Do you know what I am sick of? I am sick of hearing that breast milk is always best. I am sick of hearing that if you didn’t nurse you were either selfish or just didn’t try hard enough. I’m sick of hearing nursing is hard and only the mothers who are selfish or uneducated switch to formula.
Here’s a little reality check for those who wish to tell me breast milk is always best.
My daughter, Bella, when she was born weighed 7 lbs 2 oz.
While she was by no means a chunky baby, she was healthy and looked healthy.
I nursed her. Not on a schedule, whenever she felt like it and for however long she wanted to nurse. I didn’t have milk supply issues. It always felt like I had more than enough, but she nursed so much and so often it wasn’t a problem.
I loved nursing her and had hoped to be able to continue nursing her for at least a year or even longer.
Fast forward to Belly’s 4 month check up (which she had at 5 months)
By the time Belly went in to have her check up we did notice that she was much, and I do mean much, skinner than it would seem possible with how much she ate. I wasn’t too concerned because I am tiny, and Zach is tiny. But even with Zach being small he never seemed to be getting smaller, just the same skinniness to height ratio he’d always been. Belly was noticeably skinnier. Family members remarked on it, hell strangers remarked on it. But we didn’t worry because surely we’d know if something was wrong.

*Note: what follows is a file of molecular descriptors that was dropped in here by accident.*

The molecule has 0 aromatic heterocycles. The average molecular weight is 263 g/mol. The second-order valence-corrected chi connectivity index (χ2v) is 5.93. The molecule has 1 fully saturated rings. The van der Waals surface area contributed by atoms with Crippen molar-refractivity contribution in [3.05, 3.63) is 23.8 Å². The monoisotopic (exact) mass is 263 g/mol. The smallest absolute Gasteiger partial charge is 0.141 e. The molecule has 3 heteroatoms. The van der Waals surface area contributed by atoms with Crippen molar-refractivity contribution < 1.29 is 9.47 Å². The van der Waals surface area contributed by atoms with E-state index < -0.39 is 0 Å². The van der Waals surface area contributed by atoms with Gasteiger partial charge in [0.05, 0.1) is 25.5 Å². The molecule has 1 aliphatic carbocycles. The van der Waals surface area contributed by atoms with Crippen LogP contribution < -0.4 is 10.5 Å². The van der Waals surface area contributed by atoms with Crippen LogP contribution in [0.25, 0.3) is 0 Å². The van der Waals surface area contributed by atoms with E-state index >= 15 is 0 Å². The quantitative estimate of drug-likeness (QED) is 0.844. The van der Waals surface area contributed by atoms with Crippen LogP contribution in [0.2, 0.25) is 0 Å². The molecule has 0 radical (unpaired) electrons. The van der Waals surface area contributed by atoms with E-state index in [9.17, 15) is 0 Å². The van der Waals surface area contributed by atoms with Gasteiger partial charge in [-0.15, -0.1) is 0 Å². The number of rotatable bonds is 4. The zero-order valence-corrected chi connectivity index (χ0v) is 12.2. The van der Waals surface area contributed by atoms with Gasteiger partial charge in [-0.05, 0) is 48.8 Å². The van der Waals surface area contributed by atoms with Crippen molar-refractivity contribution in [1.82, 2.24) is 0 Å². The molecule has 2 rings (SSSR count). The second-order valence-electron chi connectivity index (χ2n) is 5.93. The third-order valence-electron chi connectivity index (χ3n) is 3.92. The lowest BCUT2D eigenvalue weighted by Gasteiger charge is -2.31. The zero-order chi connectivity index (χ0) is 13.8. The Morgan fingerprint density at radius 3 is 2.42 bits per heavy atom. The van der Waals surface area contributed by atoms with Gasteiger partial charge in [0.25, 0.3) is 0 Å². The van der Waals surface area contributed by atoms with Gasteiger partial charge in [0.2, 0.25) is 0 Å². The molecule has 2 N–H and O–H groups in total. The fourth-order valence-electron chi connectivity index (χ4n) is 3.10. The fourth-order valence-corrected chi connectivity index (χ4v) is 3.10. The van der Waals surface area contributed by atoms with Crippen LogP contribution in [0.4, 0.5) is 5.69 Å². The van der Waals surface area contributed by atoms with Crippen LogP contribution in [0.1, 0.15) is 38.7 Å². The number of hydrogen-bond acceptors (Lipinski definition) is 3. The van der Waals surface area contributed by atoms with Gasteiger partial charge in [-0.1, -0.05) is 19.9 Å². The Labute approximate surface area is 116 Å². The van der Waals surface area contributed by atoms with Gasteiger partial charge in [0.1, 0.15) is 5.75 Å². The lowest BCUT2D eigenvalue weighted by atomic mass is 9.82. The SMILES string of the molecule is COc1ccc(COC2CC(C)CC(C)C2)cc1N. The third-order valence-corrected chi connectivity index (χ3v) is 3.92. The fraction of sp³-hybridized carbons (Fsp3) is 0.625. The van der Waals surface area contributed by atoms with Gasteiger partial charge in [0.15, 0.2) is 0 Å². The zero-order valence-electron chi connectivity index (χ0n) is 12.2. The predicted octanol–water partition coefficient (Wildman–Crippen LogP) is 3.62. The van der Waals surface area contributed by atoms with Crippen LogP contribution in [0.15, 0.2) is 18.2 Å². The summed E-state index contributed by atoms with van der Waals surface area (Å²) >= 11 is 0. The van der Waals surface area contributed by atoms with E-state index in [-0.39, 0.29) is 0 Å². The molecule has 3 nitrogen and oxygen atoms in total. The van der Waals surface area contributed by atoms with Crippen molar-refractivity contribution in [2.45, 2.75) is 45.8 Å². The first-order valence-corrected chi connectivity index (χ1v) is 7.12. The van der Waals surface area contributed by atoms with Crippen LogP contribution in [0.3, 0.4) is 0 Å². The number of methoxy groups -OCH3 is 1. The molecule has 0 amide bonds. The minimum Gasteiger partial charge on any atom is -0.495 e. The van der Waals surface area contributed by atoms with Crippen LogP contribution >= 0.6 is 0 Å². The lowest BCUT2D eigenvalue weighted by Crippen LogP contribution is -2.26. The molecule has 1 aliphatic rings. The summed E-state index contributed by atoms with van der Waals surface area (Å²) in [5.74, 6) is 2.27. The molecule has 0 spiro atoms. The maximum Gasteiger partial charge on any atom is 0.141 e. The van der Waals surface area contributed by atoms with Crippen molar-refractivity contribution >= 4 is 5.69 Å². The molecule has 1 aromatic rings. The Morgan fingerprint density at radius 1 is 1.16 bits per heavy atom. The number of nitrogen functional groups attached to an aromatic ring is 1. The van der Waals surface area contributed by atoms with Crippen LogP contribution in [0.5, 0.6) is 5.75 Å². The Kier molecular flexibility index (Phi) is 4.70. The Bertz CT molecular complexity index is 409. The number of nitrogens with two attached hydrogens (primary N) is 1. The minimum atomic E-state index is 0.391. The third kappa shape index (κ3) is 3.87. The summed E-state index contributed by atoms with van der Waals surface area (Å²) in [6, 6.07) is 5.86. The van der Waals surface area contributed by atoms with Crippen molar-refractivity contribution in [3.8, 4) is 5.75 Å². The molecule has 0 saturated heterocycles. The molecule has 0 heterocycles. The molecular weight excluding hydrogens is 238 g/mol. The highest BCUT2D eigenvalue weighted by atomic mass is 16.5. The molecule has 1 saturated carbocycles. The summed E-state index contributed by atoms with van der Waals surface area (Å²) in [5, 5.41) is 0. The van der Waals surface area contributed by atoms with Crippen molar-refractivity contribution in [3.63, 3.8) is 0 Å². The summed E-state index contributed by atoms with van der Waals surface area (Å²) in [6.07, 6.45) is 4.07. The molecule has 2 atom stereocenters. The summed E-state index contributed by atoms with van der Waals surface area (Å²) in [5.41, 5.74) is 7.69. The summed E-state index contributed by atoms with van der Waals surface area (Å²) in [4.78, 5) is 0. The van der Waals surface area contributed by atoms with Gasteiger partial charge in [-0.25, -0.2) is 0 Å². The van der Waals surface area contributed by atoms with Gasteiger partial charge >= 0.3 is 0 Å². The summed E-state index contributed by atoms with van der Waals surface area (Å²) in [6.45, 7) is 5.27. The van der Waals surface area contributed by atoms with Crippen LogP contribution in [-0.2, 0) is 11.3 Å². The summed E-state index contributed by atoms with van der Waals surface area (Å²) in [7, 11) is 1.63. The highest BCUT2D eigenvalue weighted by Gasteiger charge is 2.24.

She was still mainly nursing at this point, but I’d been encouraged by family and my grandmother, who is a nurse, to try adding a little more to her diet to see if it looked like she would put on weight.
I took Bella to her check up and it was the worst day of my life.
Since Bella had been born she’d only gained a total of 2 1/2 pounds. A few weeks before when I had weighed her for fun she’d been a 1/2 pound heavier than she was at the check up. Bella (up to this point) caught almost every sickness that was around… even if no one she was near was sick. That with her weight worried her doctor. So for the next several months we went through lots of tests, and doctors appointments to find out what was wrong. Her doctor encouraged me to keep feeding her on demand, even to feed her even if she didn’t seem especially hungry, and to try adding just a little more stuff other than just breast milk to her diet.
By the next month Bella did not want to nurse and my milk dried up so we switched full time to formula with a little cereal or baby food mixed in.
And Bella finally noticeably started gaining weight.
Her tests all came back fine and in the end her doctor (along with some of the specialists) agreed it was the breast milk that was the problem. Either her body wasn’t digesting it properly or there was something wrong with the breast milk. Of course by the time they came to this conclusion it was too late to test the milk since I’d long before dried up.
The day my baby developed her first set of rolls I was so happy I cried.
When, at 9 months old she finally completely outgrew her 0-3 month clothes I was beyond happy.
So, don’t you dare tell me breast milk is always best, and don’t you dare tell me that mothers who switch to formula are just lazy or selfish. Me refusing to put her on formula full time or to give her more because I wanted her to be exclusively breastfed was probably one of the most selfish acts I ever committed. Is the case with my daughter the norm? No. But blanket statements are deadly, so think of that the next time you tell someone that breast is always best.